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Local tree seeks friend for hugs

Five nature spots near major UK cities, for easy treehugging day trips

Everyone knows nature is good for them, but direct contact with trees has been shown to confer benefits to your physical and mental health that easily offset the faint embarrassment of standing with your arms wrapped round a trunk. An increase in oxytocin and dopamine levels makes you feel happier, calmer and more connected to the natural world. While you might have a good local park or favourite tree nearby, it always helps to use a tree hugging trip as an excuse to get out of town and immerse yourself in the countryside. Here are a few suggestions on scenic spots around an hour from major cities in the UK, for quick day trips to your nature fix.

London to Virginia Water

Virginia Water, part of Windsor Great Park, is a man-made lake whose first iteration dates back to the mid 18th century. The 4.5 mile loop around the lake is a beautiful, gentle stroll or cycle on mostly paved path, with a good café stop at either end and plenty of trees to get acquainted with as you wander. There are longer walks all through the park, on which you’ll pass by a giant totem pole, some Roman ruins and the impressive Cumberland Lodge. Trains run into Egham or, oddly enough, Virginia Water station, which will leave you a 1.5 mile walk to the eastern edge of the lake.

Manchester to Delamere

With the Peak District on your doorstep to the east of Manchester, it’s strange to suggest going west, but Delamere Forest offers an easily accessible day in nature. There are miles of walking and running trails through the trees, as well as the climb up Old Pale, from the trig point of which you can see twelve counties (or none, as we once discovered on a rainy day). Trains from Manchester take about an hour and a quarter and drop you half a mile from the western edge of the forest. If you’re cycling, then National Route 70 passes nearby and the forest is only 12.5 miles from Chester.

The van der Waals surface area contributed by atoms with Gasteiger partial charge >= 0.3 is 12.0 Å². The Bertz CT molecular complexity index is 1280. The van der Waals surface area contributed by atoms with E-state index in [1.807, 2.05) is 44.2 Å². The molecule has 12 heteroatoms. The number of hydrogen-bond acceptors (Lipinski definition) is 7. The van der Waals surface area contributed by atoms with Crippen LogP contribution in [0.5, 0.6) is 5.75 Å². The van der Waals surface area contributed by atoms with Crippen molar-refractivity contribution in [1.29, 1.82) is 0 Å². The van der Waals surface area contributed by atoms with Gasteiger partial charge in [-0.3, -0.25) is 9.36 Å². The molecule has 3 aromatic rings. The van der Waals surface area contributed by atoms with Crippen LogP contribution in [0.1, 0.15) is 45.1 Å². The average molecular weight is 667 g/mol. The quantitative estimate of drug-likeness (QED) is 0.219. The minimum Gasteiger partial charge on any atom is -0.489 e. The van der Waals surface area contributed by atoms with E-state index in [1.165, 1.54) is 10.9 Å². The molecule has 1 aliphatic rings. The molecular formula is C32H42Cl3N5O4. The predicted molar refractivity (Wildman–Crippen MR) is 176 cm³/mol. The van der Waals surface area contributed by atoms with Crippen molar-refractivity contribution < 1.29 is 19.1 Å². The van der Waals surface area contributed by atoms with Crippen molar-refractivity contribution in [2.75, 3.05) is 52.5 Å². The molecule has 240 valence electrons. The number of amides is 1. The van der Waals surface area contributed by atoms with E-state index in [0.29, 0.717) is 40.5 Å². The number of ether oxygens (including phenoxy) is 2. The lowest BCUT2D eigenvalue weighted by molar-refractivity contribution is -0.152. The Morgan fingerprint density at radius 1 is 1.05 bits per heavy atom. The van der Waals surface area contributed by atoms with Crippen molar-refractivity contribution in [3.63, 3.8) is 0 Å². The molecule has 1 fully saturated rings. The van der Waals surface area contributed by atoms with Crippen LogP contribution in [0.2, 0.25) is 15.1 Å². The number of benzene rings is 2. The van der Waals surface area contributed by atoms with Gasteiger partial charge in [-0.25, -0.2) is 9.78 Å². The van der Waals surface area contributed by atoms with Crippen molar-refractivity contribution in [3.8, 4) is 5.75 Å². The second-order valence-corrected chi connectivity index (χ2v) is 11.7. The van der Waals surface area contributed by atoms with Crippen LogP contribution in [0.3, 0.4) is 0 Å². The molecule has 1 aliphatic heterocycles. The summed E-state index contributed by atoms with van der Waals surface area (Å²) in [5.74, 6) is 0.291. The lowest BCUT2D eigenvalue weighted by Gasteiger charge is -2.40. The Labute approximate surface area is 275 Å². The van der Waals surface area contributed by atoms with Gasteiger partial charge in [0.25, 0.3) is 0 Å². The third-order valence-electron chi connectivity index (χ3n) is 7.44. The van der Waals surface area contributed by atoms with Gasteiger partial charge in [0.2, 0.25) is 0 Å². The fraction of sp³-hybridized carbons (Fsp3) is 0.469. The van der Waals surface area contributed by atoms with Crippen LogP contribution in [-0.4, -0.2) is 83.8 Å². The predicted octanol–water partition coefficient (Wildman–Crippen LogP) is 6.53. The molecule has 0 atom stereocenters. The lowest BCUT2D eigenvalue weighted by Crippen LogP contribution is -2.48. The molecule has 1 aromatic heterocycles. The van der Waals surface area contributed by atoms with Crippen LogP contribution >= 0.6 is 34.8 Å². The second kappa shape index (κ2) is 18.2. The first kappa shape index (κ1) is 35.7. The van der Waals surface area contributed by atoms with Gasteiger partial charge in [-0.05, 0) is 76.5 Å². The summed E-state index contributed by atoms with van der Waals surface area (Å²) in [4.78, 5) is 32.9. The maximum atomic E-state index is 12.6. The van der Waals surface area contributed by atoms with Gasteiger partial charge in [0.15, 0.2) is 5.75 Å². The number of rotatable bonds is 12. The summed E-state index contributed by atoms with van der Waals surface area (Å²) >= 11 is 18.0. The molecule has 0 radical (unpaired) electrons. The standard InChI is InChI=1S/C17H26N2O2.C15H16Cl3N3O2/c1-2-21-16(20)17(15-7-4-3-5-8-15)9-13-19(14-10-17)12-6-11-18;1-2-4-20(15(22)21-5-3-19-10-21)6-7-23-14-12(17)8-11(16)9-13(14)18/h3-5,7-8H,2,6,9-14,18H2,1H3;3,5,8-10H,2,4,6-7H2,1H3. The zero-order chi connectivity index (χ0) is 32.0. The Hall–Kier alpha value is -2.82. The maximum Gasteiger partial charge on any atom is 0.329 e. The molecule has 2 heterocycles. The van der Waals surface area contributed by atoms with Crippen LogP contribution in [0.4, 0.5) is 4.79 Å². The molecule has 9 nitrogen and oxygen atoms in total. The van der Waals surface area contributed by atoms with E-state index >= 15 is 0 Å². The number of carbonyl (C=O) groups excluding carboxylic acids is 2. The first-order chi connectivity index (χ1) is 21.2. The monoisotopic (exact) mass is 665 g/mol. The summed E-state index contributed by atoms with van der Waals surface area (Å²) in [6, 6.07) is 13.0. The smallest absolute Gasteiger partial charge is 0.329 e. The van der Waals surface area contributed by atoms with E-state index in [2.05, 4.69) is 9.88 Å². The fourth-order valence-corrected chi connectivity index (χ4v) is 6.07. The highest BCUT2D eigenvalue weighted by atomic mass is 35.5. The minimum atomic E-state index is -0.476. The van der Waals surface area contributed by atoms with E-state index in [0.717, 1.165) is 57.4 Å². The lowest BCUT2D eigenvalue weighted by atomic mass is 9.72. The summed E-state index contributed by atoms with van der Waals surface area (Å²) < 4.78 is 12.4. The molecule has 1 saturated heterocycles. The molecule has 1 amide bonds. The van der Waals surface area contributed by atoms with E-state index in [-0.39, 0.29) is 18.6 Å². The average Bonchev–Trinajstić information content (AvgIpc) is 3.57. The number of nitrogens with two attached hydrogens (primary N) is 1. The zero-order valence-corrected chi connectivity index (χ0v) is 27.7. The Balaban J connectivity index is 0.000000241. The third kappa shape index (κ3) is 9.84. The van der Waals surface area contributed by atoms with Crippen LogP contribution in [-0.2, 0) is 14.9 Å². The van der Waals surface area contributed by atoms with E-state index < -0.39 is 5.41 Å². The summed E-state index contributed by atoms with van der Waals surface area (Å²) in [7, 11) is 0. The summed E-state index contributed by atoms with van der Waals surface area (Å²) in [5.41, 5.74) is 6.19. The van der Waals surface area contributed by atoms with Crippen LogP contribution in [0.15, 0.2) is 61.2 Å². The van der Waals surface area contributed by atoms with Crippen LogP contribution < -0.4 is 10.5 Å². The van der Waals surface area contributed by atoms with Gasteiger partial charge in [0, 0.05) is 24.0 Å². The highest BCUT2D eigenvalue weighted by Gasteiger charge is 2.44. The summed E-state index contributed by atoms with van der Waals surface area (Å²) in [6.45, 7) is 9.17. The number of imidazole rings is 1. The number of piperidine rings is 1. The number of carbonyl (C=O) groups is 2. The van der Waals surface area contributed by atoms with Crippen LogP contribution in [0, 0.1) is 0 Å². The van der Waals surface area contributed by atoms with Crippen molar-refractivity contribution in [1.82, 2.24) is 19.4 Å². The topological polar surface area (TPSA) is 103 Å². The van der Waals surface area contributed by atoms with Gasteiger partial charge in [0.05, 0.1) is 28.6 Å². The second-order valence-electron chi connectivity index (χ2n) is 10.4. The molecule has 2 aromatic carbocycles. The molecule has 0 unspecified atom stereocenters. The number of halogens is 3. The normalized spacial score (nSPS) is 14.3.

Edinburgh to the River Almond

Only half an hour from the city centre you find this beautiful footpath that runs past waterfalls and over old stone bridges, following the course of the River Almond for around four miles. The woods are carpeted in bluebells in spring and the walk ends at the sea, with views north across the Firth of Forth to take in before you turn back. Currently the 40/40A Stagecoach bus towards Fife drops you right by the river, then all you need to do is follow the water. It’s perfect for a little day of nature and there’s a good variety of huggable trees.

Birmingham to Waseley Hills

Given its proximity to the city, it’s incredible how much this country park feels like a real slice of countryside despite the skyscraper skyline in the background. It’s a sweep of undulating valleys and hills, with pockets of woodland dotted around for all your treehugging needs. There’s a great café and the whole park is dog friendly, so everyone can get a run around. The easiest way to get there from the city centre is to go from Moor St to Crompton Road on the 63, with a quarter of an hour walk at the end to get you to the park proper.

Cardiff - Castell Coch

A stunning castle, the result of the Marquess of Bute handing free rein and a lot of money over to architect William Burges, is the start point for four trails through Fforest Fawr, just north of Cardiff. There are panoramic valley views, historic mines and sculptures to discover, but, more importantly, lovely woodland for getting your hug on and enjoying some tree time. The forest is on the Taff Trail if you’re up for making a cycling day of it, but you can also get there by train to Taffs Well or the 26 bus from Cardiff to Tongwynlais, which will take around 45 minutes, depending on traffic.

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